At first I thought the tweets might be fake, generated by Apple PR or a swarm of Twitter bots. But they were too numerous. Too varied. Too sincere.
And I when I started seeing the handles of people I follow on Twitter, I knew that they were real.
Check it out for yourself. Search Twitter for @Beats1 and dip anywhere into the stream.
I’m sure there are listeners out there who don’t like the kind of music that’s coming out Beats 1, the Internet radio station that launched today as part of Apple Music. But they’re not posting to @Beats1 on Twitter.
Here’s a random sample of the tweets I read seven hours into the show’s maiden broadcast:
@n8finn: There are no words to describe the power of @Beats1 – @zanelowe @oldmanebro @JulieAdenuga, the world’s #selectas!!!!
@ShockIsHere: Everyone on Twitter seems to be either high on @AppleMusic, @Beats1 or #WomensWorldCup. Keep up the happy youse guys.
Fairfield, Conn. – June 30, 2015 – The members of GE’s two largest unions have voted to approve new four-year national labor contracts with GE. Union officials informed GE that voting by members of the IUE-CWA and the United Electrical, Radio and Machine Workers of America (UE) was completed today, and that the national agreements have been ratified.
GE Vice President Greg Capito said, “This ‘yes’ vote is good news for GE, the unions, our employees and ultimately, our customers. We are gratified that our represented employees have solidly backed this contract that provides an excellent GE job package, while helping the company to continue to succeed.”
Union leaders and GE reached tentative agreements on the labor contracts on June 21st after three weeks of negotiations. The unions’ bargaining committees and Conference Boards then endorsed the contracts, and the contracts were thereafter approved by membership votes in IUE-CWA and UE locals.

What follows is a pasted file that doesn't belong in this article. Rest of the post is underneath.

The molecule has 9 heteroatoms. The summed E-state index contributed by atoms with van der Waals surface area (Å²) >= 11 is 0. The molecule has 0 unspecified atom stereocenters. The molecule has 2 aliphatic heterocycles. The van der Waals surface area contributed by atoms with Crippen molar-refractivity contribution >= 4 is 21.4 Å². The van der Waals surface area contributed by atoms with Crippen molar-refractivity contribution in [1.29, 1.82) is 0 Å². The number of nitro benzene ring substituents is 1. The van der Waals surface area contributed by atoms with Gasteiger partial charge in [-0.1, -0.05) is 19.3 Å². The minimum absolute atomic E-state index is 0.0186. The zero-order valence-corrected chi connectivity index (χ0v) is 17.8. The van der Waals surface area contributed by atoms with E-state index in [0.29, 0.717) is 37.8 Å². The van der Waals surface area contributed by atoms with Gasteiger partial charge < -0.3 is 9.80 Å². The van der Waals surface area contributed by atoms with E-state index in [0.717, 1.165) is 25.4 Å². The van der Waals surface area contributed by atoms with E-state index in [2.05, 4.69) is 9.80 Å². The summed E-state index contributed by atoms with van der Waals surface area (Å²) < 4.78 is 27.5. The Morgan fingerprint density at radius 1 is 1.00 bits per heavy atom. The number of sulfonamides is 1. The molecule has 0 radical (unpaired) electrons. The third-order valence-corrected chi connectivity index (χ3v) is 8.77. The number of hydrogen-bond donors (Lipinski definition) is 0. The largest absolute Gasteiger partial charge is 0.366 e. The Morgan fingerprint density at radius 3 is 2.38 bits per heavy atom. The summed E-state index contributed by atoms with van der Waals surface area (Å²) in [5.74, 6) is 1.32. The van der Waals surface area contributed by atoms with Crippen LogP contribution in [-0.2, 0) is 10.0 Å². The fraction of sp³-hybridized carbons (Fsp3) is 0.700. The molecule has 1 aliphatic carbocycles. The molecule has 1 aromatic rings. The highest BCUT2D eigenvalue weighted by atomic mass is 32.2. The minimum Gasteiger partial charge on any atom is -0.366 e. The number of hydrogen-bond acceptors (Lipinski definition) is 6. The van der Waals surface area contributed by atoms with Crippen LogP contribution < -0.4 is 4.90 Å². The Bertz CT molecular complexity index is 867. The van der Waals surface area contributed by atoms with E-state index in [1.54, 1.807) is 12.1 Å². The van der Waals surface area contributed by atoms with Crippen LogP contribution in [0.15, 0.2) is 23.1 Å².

Approximately 16,500 union-represented employees are covered by the approved contracts. The IUE-CWA represents about 9,300 GE employees and its labor agreement covers numerous GE locations including Louisville, KY (GE Appliances); Lynn, MA (GE Aviation); and Schenectady, NY (GE Power & Water). The UE represents about 3,480 employees and its labor agreement includes Erie, PA (GE Transportation) as its largest facility.
Terms of the new contracts have been offered to the UAW, IAM, IBEW and other unions that have local contracts with GE. Agreements have been ratified by many of these local units to date.
GE (NYSE: GE) imagines things others don’t, builds things others can’t and delivers outcomes that make the world work better. GE brings together the physical and digital worlds in ways no other company can. In its labs and factories and on the ground with customers, GE is inventing the next industrial era to move, power, build and cure the world. www.ge.com.